Shortly before they had to leave the apartment, Marilyn’s roommate died. Suddenly, Marilyn found herself without a home. People familiar with Marilyn’s situation said she spent time at Sojourner House before she was no longer allowed to stay there. She took up residence on her favorite bench and sometimes spent time living in motels when donors would pay for her to do so. Most recently, she stayed at a motel on Eau Claire’s southwest side before returning to her familiar bench on June 14.


On June 16, when Smith saw the ambulance arrive to check on Marilyn, she felt both worry and a sense of relief.

“I thought, finally, Marilyn will be taken somewhere where she will get the help she needs,” Smith recalled.

Moments later, Smith learned that Marilyn was dead. Her heart sank.

When I received a phone call from a friend notifying me of Marilyn’s passing, my heart hurt too. Her passing prompts memories of other homeless people I have known in Eau Claire who have died because of conditions they have faced living on the street.

The loss of Marilyn and others like her in our community leaves me uneasy. My mind — like countless others — is flooded with questions: Shouldn’t deaths like Marilyn’s be preventable? Don’t we have a safety net for people in similar situations? How do we provide more resources to better assist people struggling with homelessness — to prevent them from becoming homeless in the first place.

Most importantly, though, I wondered: What could I have done to prevent Marilyn’s death?

Addressing mental health issues seems particularly challenging. Current law allows people to decide for themselves whether to receive mental health treatment and other services, even if experts would agree that oftentimes, because of their state of mind, certain people are not able to make sound decisions. They are committed only if they are deemed an immediate threat to themselves or others.

Those regulations are well-intended, but they can leave people like Marilyn in situations that can hinder them and even lead to death, said Anna Cardarella, CEO of Western Dairyland Economic Opportunity Council, which works with homeless people and others in need in four west-central Wisconsin counties.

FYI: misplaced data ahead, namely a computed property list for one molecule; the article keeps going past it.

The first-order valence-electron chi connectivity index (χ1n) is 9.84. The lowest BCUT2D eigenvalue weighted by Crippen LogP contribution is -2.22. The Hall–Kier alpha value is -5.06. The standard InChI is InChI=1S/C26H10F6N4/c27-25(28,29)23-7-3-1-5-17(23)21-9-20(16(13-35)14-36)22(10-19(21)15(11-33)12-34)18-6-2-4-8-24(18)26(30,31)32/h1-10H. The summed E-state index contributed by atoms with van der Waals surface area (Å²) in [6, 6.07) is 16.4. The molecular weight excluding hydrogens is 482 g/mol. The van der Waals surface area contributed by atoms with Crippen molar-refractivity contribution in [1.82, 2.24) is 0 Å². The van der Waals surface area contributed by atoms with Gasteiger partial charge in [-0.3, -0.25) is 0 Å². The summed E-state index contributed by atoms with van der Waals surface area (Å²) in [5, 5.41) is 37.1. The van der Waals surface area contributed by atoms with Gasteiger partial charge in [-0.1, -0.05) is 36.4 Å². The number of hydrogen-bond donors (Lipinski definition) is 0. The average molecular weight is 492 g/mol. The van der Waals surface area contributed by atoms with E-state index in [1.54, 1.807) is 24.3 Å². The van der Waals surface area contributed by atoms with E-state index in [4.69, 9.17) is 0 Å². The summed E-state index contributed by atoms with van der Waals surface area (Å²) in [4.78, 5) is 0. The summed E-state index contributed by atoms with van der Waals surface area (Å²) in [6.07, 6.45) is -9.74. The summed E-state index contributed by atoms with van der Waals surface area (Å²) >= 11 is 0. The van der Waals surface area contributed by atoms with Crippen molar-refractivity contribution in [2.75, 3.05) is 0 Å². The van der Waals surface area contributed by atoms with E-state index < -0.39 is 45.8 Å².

“We have clients who simply cannot care for themselves,” she said, “but they have the right to make decisions, even if those decisions seem like poor decisions. In some cases, you have to ask the question: Is someone’s autonomy worth their life?”

That question and others related to mental health and homelessness don’t have easy answers.

But that doesn’t mean that we — as a community — shouldn’t grapple with them. We need to decide, collectively, if we care enough about homeless people, and others at risk of becoming homeless, to do more to address the situation.

We need to decide if we’re OK with homeless people — our neighbors, friends, people in our community — dying in our midst. If we’re OK with looking the other way, with being too busy with the rest of our lives to take action. We need to decide if we’re willing to let Marilyn’s death pass by, ignoring her death instead of using it as an opportunity to spur discussion that could perhaps lead to the prevention of future deaths.

Smith, for one, hopes some good can come from the loss of her friend. She hopes Marilyn’s death prompts community forums about homelessness, mental health, and other related topics, discussions she hopes lead to action.

“If we can spur some of these conversations,” Smith said, “then Marilyn’s death won’t have been in vain.”